Always on isn’t for me

Well, after playing with always-on camera work yesterday I’ve decided that being on 24-hours-a-day isn’t for me. Justin.TV is safe from being cloned. It’s very exhausting being “on” all the time with an audience staring you in the face. I felt a lot of pressure to keep the connection up and running (which was frustrating at the beginning of the day) as well as ask interesting questions and keep things interesting.

That said, it was a fun thing to do at a conference where I could ensure there were lots of interesting people to talk with and I think my guests enjoyed getting live questions from the chat room as things went on. I did an interview over at the Marriott where the wireless worked great, even inside. There were lots of people watching (oh, and I broadcast my drive in and it worked all the way from Half Moon Bay to San Francisco). Verizon Wireless works pretty well. Once inside Moscone, though, I hit a snag. Turns out one wall doesn’t get good wireless connectivity. Once I moved back to the lobby things were great for the rest of the day.’s setup works pretty well. Found it scaled pretty well (someone even turned their widget into a full-screen display). The tools, however, on the service really need more work. For one they need an “automatically reconnect” feature. If the system freezes it requires a series of clicks just to get back working. Also, there’s no way to know if you’re actually successfully sending video. They need a green light or something that’ll tell you that the servers are receiving video and audio packets.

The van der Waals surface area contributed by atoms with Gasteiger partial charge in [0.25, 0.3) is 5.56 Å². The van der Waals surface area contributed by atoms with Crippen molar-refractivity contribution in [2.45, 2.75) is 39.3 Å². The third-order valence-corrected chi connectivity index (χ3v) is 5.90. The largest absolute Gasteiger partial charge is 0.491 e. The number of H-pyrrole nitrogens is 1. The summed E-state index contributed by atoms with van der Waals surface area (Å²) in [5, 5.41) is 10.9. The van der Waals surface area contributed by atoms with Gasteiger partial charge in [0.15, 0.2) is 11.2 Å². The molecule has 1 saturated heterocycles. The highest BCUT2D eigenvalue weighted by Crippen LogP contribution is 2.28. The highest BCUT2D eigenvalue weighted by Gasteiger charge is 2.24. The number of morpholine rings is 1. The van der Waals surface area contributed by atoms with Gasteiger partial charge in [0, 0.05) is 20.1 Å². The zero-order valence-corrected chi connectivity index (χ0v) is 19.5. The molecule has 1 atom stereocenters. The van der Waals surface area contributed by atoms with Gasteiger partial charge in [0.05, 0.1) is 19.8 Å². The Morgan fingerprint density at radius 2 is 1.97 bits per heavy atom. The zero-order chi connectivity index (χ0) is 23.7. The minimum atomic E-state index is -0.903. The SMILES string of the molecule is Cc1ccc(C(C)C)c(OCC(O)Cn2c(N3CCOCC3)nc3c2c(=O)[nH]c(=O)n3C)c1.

I’ll be on again tomorrow from 9 a.m. to 3 p.m. Pacific Time. I’ll be hanging out on the third floor lobby at the Web 2.0 Expo near the speaker room (always ensures a good flow of interesting people).

Yesterday a student from Virginia Tech used Ustream’s system to live broadcast from yesterday’s horrific scene. It won’t be the last time live video is used journalistically. I’d expect to see a LOT more people doing live, wireless, webcasting (lifecasting, if you will) in the future. It’s very inexpensive to do, and it’s an easy way to bring your audience into a new experience.

Dave Winer has a little video of what the rig looks like.


The perfect business?

No inventory.
No employees.
No marginal cost of production.
No rent.
No business cards.
Just a server hosting fee, a few other startup expenses, and a bank account to hold a lot of cash coming in.

It’s every entrepreneur’s dream: the perfect business.

Lon Safko, founder of, has one and I have a video interview with him about it.

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